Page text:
Was Britain in decline in 1979? No more than any other European social democracy.  Capitalism had been in crisis then since the end of the Viet-Nam war in the mid 70‘s. Britain, obviously not immune, was however still a country of moderate inequalities, fair fiscality, good public services, and good prospects of making headway in the European concert of nations, thanks to the policy of Edward Heath, an enlightened conservative  by the standards of what followed, who a few years before had taken Britain to the Common Market, through the only referendum ever held on the subject in the UK.  A majority consensus had emerged to support Mr Heath’s policies.  “Mrs T” hated Edward Heath.  Her malevolent hatred would divide the conservative party before the full blast of her divisive and vindictive  personality poisened British politics for years to come.  Edward Heath was an informed, ethical and courageous politician.  She, the “grocer’s daughter”, was a crypto fascist of the basest kind: an admirer of Pinochet and of the Apharteid régime of South Africa.  Her class instincts were to fear and hate workers, their trade-unions, and the mass of their members.  Her ideal was the hayekian pseudo paradise of the worst reaction of the 20’s, laissez faire, anti universal suffrage, anti welfare state, a proto-fascist pre-industrial petty bourgeois lunacy.

Unemployment soared to levels unseen since since the 30’s and the great depression.  But Mrs T did not care: it did not matter since the future, fuelled by North Seal oil revenue, would be all about the hyper financialisation already underway in the US.

Yes, Britain and its inbattled labour government of 1979 was in the claws of the IMF and its neoliberal gurus.  Friedman and Hayek ruled OK.  In the US Ronald Reagan inaugurated his presidency by sacking the striking air-traffic controllers – the first of many, and a decision that may (or not) have haunted his ghost years later.  But who cared? Not Mrs T! The war against democratically elected local government started, armed with the new inquisition, the unaccountable “Audit Commission”, and the destruction of the fabric of local public services and unashamed “privatisation”…  Mrs T was, literally, on the war path, the class-war path.  Or indeeed pursuing a foreign war when things appeared not so rosy?  She ignored her friend Ronald’s offer of mediation, and went to war with Argentina!  Can one imagine a more absurd situation?  But it worked, for a short while. Forget the hundreds of casualties on both sides – worse would come in the Bliar’s years, evidently her spiritual son…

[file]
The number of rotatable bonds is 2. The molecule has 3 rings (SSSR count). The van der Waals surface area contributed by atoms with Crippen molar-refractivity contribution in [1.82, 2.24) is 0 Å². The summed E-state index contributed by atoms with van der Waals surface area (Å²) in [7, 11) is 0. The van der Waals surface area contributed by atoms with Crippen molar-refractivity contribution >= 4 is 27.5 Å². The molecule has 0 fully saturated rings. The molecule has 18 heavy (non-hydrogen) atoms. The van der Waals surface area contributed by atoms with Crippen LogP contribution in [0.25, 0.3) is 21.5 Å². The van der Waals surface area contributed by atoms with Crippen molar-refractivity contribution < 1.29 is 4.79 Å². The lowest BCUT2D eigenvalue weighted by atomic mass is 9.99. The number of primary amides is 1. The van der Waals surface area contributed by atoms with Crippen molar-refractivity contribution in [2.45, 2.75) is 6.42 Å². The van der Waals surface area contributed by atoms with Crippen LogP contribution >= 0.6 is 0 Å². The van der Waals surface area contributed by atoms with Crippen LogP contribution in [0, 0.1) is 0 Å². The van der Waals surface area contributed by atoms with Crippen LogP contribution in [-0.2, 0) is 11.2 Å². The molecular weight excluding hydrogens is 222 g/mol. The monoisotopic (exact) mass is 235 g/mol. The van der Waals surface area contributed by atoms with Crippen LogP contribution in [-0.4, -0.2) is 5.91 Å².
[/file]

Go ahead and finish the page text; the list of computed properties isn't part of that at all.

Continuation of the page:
Enemies abound: the British working class, battered and humiliated but not forgetting, her personal foe, the emerging Union (“I want my money back!”), and of course the villains on her own side, intelligent people who dared see that disasters were looming.  So after riots, unprecedented and soaring levels of inequalities, the abject exit from the ERM, the loss of influence in Europe, and of course being overtaken on all fronts, bar speculation, by countries that did have a real industrial policy…  “they” finally kicked her out shouting and screaming.  She would not even spare her venom for her hapless successor, honest Mr Major…

But her legacy lives on.  Britain no longer exports anything much to the US, her influence in Europe is virtually nil, what remains of her car industry is in foreign hands, as far as India and China.  After many crises and collapses (1984, 1987, 1989, 2002 and finally the crash of 2008) the “financial sector” still holds on to its incredible privileges and unethical conduct… As for inequalities the country is now more divided than ever, North-South, the very rich and most of us, renewed assaults on public services, and, looming large, the exhaustion of the North-Sea bonanza and the dependence on foreign imports of gas and oil…  Indeed 11 years whose trail goes on forever…

The Shadowy Residents of One Hyde Park—And How the Super-Wealthy Are Hiding Their Money | Vanity Fair

The Shadowy Residents of One Hyde Park—And How the Super-Wealthy Are Hiding Their Money | Vanity Fair.

Here come the real masters of our world…